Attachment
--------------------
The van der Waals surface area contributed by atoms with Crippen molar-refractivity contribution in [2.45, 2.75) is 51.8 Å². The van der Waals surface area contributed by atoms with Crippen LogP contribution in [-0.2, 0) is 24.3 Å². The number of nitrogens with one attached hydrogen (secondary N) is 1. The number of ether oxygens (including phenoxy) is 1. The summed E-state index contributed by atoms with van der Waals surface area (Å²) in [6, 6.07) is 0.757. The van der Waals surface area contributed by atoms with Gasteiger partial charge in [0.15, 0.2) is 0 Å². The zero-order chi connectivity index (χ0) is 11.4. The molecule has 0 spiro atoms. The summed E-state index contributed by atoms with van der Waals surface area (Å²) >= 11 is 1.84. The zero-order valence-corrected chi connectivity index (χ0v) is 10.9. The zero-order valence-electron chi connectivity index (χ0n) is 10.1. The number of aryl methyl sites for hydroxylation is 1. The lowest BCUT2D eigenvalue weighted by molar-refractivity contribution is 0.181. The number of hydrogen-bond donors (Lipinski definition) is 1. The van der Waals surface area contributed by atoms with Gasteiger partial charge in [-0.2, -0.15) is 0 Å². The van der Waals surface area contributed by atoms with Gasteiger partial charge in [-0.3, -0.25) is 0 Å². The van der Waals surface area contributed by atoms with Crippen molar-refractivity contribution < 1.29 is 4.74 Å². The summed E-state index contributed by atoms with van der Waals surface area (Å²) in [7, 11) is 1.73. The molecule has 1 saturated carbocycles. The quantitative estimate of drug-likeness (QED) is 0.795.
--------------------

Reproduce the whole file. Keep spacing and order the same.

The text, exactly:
The van der Waals surface area contributed by atoms with Crippen molar-refractivity contribution in [2.45, 2.75) is 51.8 Å². The van der Waals surface area contributed by atoms with Crippen LogP contribution in [-0.2, 0) is 24.3 Å². The number of nitrogens with one attached hydrogen (secondary N) is 1. The number of ether oxygens (including phenoxy) is 1. The summed E-state index contributed by atoms with van der Waals surface area (Å²) in [6, 6.07) is 0.757. The van der Waals surface area contributed by atoms with Gasteiger partial charge in [0.15, 0.2) is 0 Å². The zero-order chi connectivity index (χ0) is 11.4. The molecule has 0 spiro atoms. The summed E-state index contributed by atoms with van der Waals surface area (Å²) >= 11 is 1.84. The zero-order valence-corrected chi connectivity index (χ0v) is 10.9. The zero-order valence-electron chi connectivity index (χ0n) is 10.1. The number of aryl methyl sites for hydroxylation is 1. The lowest BCUT2D eigenvalue weighted by molar-refractivity contribution is 0.181. The number of hydrogen-bond donors (Lipinski definition) is 1. The van der Waals surface area contributed by atoms with Gasteiger partial charge in [-0.2, -0.15) is 0 Å². The van der Waals surface area contributed by atoms with Gasteiger partial charge in [-0.3, -0.25) is 0 Å². The van der Waals surface area contributed by atoms with Crippen molar-refractivity contribution < 1.29 is 4.74 Å². The summed E-state index contributed by atoms with van der Waals surface area (Å²) in [7, 11) is 1.73. The molecule has 1 saturated carbocycles. The quantitative estimate of drug-likeness (QED) is 0.795.